Dickinson W. Richards papers, 1916 - 1973

Descriptive Identification

Repository
Augustus C. Long Health Sciences Library,
701 W. 168th Street
HHSC LL1-111
New York, NY 10032
Archives & Special Collections
Extent
2.5 cubic feet
Creator
Richards, Dickinson W.
Language
EnglishSwedish
Abstract
Personal papers of U.S. physician, Dickinson W. Richards (1895-1973), alumnus (M.A. 1922; M.D. 1923) and faculty member (1925-1973) of Columbia University's College of Physicians & Surgeons. Richards served as Intern (1924) and Resident (1925-1927) at Presbyterian Hospital, with later positions there (1928-1961) and at Bellevue Hospital (1933-1961), and consulted for Merck & Co. Richards received the Nobel Prize for Physiology or Medicine in 1956, along with André Cournand and Werner Forssmann for their work relating to heart catheterization.

Administrative Information

Processing Information

Processed 2016-2017.

Preferred Citation

Dickinson W. Richards Papers, Archives & Special Collections, Columbia University Health Sciences Library.

Acquisition Information

Gift of Mary Chamberlin (granddaughter), 2013 and 2017 (Accessions #2013.010; #2017.008). The 2017 was also the gift of Abigail Woodruff Russell Prior.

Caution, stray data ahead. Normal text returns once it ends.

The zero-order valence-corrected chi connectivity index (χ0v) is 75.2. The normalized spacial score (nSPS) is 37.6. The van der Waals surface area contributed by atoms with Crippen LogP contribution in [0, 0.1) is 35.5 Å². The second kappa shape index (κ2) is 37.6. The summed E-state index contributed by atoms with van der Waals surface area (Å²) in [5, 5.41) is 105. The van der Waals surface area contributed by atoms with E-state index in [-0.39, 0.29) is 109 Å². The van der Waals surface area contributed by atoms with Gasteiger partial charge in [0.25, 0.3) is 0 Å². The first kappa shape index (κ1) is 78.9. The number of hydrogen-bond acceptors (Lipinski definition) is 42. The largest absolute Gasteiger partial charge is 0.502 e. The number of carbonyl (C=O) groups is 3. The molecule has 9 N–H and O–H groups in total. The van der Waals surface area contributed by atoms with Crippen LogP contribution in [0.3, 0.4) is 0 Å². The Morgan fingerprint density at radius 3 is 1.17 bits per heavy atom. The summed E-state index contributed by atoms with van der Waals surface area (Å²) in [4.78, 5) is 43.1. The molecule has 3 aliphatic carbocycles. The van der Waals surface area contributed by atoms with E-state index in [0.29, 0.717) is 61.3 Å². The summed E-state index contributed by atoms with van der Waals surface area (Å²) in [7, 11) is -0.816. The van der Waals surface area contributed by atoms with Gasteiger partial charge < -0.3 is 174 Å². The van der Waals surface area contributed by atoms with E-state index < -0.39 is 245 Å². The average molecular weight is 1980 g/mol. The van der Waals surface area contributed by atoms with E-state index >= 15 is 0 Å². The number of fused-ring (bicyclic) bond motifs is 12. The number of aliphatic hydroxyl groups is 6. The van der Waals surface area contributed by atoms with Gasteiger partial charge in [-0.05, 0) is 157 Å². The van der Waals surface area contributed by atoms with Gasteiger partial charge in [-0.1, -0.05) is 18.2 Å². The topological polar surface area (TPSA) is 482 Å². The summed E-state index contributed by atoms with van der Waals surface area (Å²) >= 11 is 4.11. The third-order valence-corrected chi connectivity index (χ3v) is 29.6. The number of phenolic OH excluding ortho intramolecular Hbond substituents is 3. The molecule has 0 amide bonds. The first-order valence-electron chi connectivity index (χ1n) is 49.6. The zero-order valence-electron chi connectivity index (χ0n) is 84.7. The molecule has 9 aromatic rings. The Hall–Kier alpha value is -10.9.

Access Restriction

These records are open for research without restriction.

Use Restriction

Open for research

Biographical/Historical Commentary

Dickinson Woodruff Richards, Jr. was born in Orange, New Jersey on October 30, 1895 to his father, also D.W. Richards and mother, Sally. He had three sisters: Katherine, Josephine, Gertrude, and a brother Edward.

He attended Yale University (B.A. 1917) and upon graduation, joined the United States Army, serving as an artillery officer in France at the end of the First World War. In 1919, he was discharged and entered Columbia University College of Physicians & Surgeons (M.D. 1923). In addition to his medical degree, he also received a Master of Arts degree (1922) in physiology under the guidance of Professor Ernest L. Scott.